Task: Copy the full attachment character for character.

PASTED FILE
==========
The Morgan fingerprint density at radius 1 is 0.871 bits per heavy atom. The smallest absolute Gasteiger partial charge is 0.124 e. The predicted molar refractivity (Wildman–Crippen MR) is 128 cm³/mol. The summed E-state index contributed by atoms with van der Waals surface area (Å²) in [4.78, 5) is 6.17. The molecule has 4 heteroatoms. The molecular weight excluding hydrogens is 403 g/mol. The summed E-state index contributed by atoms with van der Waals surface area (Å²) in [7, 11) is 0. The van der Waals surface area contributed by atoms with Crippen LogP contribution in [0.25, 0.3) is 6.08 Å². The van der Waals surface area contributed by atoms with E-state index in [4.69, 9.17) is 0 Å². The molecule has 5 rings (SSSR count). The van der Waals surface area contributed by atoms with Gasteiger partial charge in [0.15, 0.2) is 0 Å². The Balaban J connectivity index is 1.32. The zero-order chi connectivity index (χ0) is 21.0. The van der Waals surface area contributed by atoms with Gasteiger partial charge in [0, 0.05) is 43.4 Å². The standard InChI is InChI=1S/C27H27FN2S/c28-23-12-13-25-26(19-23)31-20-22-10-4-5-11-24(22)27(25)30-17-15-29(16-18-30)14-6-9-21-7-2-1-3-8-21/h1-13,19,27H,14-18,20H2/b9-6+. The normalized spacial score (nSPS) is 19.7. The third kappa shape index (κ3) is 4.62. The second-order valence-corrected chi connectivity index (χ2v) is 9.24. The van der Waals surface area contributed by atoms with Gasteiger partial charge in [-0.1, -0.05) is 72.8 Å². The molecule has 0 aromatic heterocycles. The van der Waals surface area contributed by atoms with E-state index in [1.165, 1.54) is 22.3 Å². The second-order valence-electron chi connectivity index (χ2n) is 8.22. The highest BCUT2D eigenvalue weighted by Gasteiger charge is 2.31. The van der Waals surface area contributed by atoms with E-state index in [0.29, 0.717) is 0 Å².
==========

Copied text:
The Morgan fingerprint density at radius 1 is 0.871 bits per heavy atom. The smallest absolute Gasteiger partial charge is 0.124 e. The predicted molar refractivity (Wildman–Crippen MR) is 128 cm³/mol. The summed E-state index contributed by atoms with van der Waals surface area (Å²) in [4.78, 5) is 6.17. The molecule has 4 heteroatoms. The molecular weight excluding hydrogens is 403 g/mol. The summed E-state index contributed by atoms with van der Waals surface area (Å²) in [7, 11) is 0. The van der Waals surface area contributed by atoms with Crippen LogP contribution in [0.25, 0.3) is 6.08 Å². The van der Waals surface area contributed by atoms with E-state index in [4.69, 9.17) is 0 Å². The molecule has 5 rings (SSSR count). The van der Waals surface area contributed by atoms with Gasteiger partial charge in [0.15, 0.2) is 0 Å². The Balaban J connectivity index is 1.32. The zero-order chi connectivity index (χ0) is 21.0. The van der Waals surface area contributed by atoms with Gasteiger partial charge in [0, 0.05) is 43.4 Å². The standard InChI is InChI=1S/C27H27FN2S/c28-23-12-13-25-26(19-23)31-20-22-10-4-5-11-24(22)27(25)30-17-15-29(16-18-30)14-6-9-21-7-2-1-3-8-21/h1-13,19,27H,14-18,20H2/b9-6+. The normalized spacial score (nSPS) is 19.7. The third kappa shape index (κ3) is 4.62. The second-order valence-corrected chi connectivity index (χ2v) is 9.24. The van der Waals surface area contributed by atoms with Gasteiger partial charge in [-0.1, -0.05) is 72.8 Å². The molecule has 0 aromatic heterocycles. The van der Waals surface area contributed by atoms with E-state index in [1.165, 1.54) is 22.3 Å². The second-order valence-electron chi connectivity index (χ2n) is 8.22. The highest BCUT2D eigenvalue weighted by Gasteiger charge is 2.31. The van der Waals surface area contributed by atoms with E-state index in [0.29, 0.717) is 0 Å².